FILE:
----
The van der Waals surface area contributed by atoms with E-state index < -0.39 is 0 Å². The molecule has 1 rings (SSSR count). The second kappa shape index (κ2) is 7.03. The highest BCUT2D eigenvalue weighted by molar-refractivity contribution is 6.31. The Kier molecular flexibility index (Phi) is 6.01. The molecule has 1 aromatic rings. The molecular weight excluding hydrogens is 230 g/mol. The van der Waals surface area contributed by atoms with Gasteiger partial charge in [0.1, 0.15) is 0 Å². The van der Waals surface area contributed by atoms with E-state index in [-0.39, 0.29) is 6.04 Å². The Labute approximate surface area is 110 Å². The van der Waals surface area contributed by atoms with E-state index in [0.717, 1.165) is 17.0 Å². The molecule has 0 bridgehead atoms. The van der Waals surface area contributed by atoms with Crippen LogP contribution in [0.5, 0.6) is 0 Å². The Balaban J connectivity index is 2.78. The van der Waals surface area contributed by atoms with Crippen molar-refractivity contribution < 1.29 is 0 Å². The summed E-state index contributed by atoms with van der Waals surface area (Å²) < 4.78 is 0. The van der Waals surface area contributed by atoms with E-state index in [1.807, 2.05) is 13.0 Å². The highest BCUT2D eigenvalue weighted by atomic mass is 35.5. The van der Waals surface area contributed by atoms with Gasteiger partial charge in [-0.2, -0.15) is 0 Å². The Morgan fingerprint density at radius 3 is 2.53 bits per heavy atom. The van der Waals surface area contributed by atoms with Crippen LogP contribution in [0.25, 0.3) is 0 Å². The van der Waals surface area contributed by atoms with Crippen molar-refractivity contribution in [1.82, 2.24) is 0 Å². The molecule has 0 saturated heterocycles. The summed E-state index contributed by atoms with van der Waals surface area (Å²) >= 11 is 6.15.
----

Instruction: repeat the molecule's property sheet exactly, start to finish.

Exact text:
The van der Waals surface area contributed by atoms with E-state index < -0.39 is 0 Å². The molecule has 1 rings (SSSR count). The second kappa shape index (κ2) is 7.03. The highest BCUT2D eigenvalue weighted by molar-refractivity contribution is 6.31. The Kier molecular flexibility index (Phi) is 6.01. The molecule has 1 aromatic rings. The molecular weight excluding hydrogens is 230 g/mol. The van der Waals surface area contributed by atoms with Gasteiger partial charge in [0.1, 0.15) is 0 Å². The van der Waals surface area contributed by atoms with E-state index in [-0.39, 0.29) is 6.04 Å². The Labute approximate surface area is 110 Å². The van der Waals surface area contributed by atoms with E-state index in [0.717, 1.165) is 17.0 Å². The molecule has 0 bridgehead atoms. The van der Waals surface area contributed by atoms with Crippen LogP contribution in [0.5, 0.6) is 0 Å². The Balaban J connectivity index is 2.78. The van der Waals surface area contributed by atoms with Crippen molar-refractivity contribution < 1.29 is 0 Å². The summed E-state index contributed by atoms with van der Waals surface area (Å²) < 4.78 is 0. The van der Waals surface area contributed by atoms with E-state index in [1.807, 2.05) is 13.0 Å². The highest BCUT2D eigenvalue weighted by atomic mass is 35.5. The van der Waals surface area contributed by atoms with Gasteiger partial charge in [-0.2, -0.15) is 0 Å². The Morgan fingerprint density at radius 3 is 2.53 bits per heavy atom. The van der Waals surface area contributed by atoms with Crippen LogP contribution in [0.25, 0.3) is 0 Å². The van der Waals surface area contributed by atoms with Crippen molar-refractivity contribution in [1.82, 2.24) is 0 Å². The molecule has 0 saturated heterocycles. The summed E-state index contributed by atoms with van der Waals surface area (Å²) >= 11 is 6.15.